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Pretty Little Thing Brand Strategy Brand Collaboration

Why Krispy Kreme jumped at the chance to collab with PrettyLittleThing

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By Hannah Bowler, Senior reporter

March 25, 2024 | 10 min read

We catch up with chief customer officer Emma Colquhoun to hear all about how the glazed donut company is looking to regain relevance through brand collaborations and a flagship Oxford Street store.

Box of 12 PrettyLittleThing and Krispy Kreme donuts

Krispy Kreme's get PrettyLittleThing unicorn on its donuts / Krispy Kreme

Krispy Kreme has forged an unlikely partnership with fast fashion retailer PrettyLittleThing to sell hot pink unicorn donuts that nod at the Gen Z brand’s logo. Its chief customer officer, Emma Colquhoun, tells The Drum that behind the partnership is a bigger strategy to invigorate the brand.

“Maybe we are a little bit less exciting than before,” she says. “Customers are demanding and their expectations are increasing all the time. Your benchmark isn’t just your category; it’s their best experience wherever it is. We need to work harder to be exciting.”

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As of March 2024, Krispy Kreme is known by 90% of the UK population but is only popular with 47%, according to YouGov data. When it entered the UK market 21 years ago, it was a unique donut, but nowadays, the business is staving off competition from the likes of Doughnut Time, Crosstown and Dunkin Donuts. “They are small in terms of sales but in terms of share of mind of excitement and innovation. We have to up our game to compete with the competition in our market.”

So when PrettyLittleThing approached Krispy Kreme for a collaboration, Colquhoun jumped at the opportunity.

“Krispy Kreme is looking to build and strengthen its brand relevancy with the Gen Z audience and that is the heartland of PrettyLittleThing audience,” she explains. Pretty Little Thing’s Instagram page boasts 18 million followers, 3 million on TikTok and half a million YouTube subscribers. “You have to admire PrettyLittleThing’s social following.”

Colquhoun shares that the PrettyLittleThing team helped push Krispy Kreme out of its comfort zone on its social channels. The creative is bright pink, cartoonish and more surreal than Krispy Kreme’s previous posts.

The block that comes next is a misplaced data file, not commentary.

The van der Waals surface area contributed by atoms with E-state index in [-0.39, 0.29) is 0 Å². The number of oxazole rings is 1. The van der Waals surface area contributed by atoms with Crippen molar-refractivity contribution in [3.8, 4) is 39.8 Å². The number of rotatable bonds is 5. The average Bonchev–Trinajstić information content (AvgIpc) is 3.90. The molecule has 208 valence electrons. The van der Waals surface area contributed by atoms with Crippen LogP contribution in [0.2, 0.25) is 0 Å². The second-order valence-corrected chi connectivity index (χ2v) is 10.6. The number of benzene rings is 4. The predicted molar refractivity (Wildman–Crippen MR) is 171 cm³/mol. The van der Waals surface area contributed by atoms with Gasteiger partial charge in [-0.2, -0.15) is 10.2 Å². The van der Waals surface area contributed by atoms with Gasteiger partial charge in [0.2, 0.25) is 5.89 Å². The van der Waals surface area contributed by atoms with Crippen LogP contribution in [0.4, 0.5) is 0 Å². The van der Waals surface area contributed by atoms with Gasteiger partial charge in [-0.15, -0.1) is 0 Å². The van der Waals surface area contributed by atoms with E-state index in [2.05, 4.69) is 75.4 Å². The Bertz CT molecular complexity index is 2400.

The partnership is Krispy Kreme UK’s most integrated yet, not only selling PrettyLittleThing’s branded donuts and the YouTube series but also adding discount codes to the fashion site and a tie-up in Krispy Kreme’s loyalty program.

The two brands have also teamed up to produce a long-form YouTube series presented by former Love Island contestant Indiyah Polack. The dating show, ‘Pretty Little Fling,’ tries to match-make couples over donuts.

One week in, Krispy Kreme has already seen a jump in social conversations about the brand and an increase in in-store footfall. However, sales haven’t been as strong in Krispy Kreme’s grocery locations. “We’ve learned that it’s maybe partnerships aren’t relevant in every channel. When you’re super targeted at a particular audience, but you’re a mainstream available brand, it’s not always the perfect pairing in every single channel.” With Colquhoun teasing that there are more brand collaborations to drop this year, this will be a lesson to take into them.

Krispy Kreme is hedging its bets on brand deals to increase its relevance among younger people. Colquhoun admits that as an older brand in the UK market, it has lost penetration among the 18 to 24 demographics and is collecting more 45+ shoppers.

Krispy Kreme gets an Oxford Street flagship

Last month, Krispy Kreme opened its doors on Oxford Street to serve freshly baked donuts hot off the production line. While it has 140 UK stores and is in 1,650 grocery store and service station sites, its Oxford Street “hot light“ is a first of its kind.

Along with donuts, the store sells milkshakes, hot drinks and Krispy Kreme merchandise and has an influencer content studio above the shop floor. “We’ve been waiting for a statement piece in London. If you have a hot original glaze off the line, it is a melt-in-the-mouth cloud experience; people remember their first experience of a hot original glazed doughnut. It’s so distinctive so I guess that ties to my point earlier in terms of standing out from the competition.” There are plans in the works to expand the concept to other key cities.

Krispy Kreme’s growth plans

An average person buys two-and-a-half Krispy Kreme donuts a year, so Colquhoun’s job is to find ways to increase the number of times people buy a donut. The way she plans to do this is by getting the brand famous for more occasions. The biggest sales weeks of the year are valentines, Halloween and Christmas, but life moments like birthdays are a “huge opportunity.”

Building on Krispy Kreme’s loyalty program is the other key objective. Today’s modern-day marketing is very much about personalization at scale, she says. “Our loyalty program is a big, big part of our sustainable, successful growth over the next few years; we have a very strong points-based program.” The business is investing further in personalized communications, for example, moving beyond email to push notifications based on location.

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One key problem with the loyalty program is that points can be gained in third-party retailers that stock Krispy Kreme, but customers can’t redeem points in those retailers. Since two-thirds of Krispy Kreme customers first meet the brand in the grocery environment, this is a major problem for Colquhoun to find a solution.

Speaking of the work she has ahead of her, she adds: “You just must stay relevant and it’s a challenge in this market and this environment. You must work harder and faster and spend less money doing it as a marketer.”

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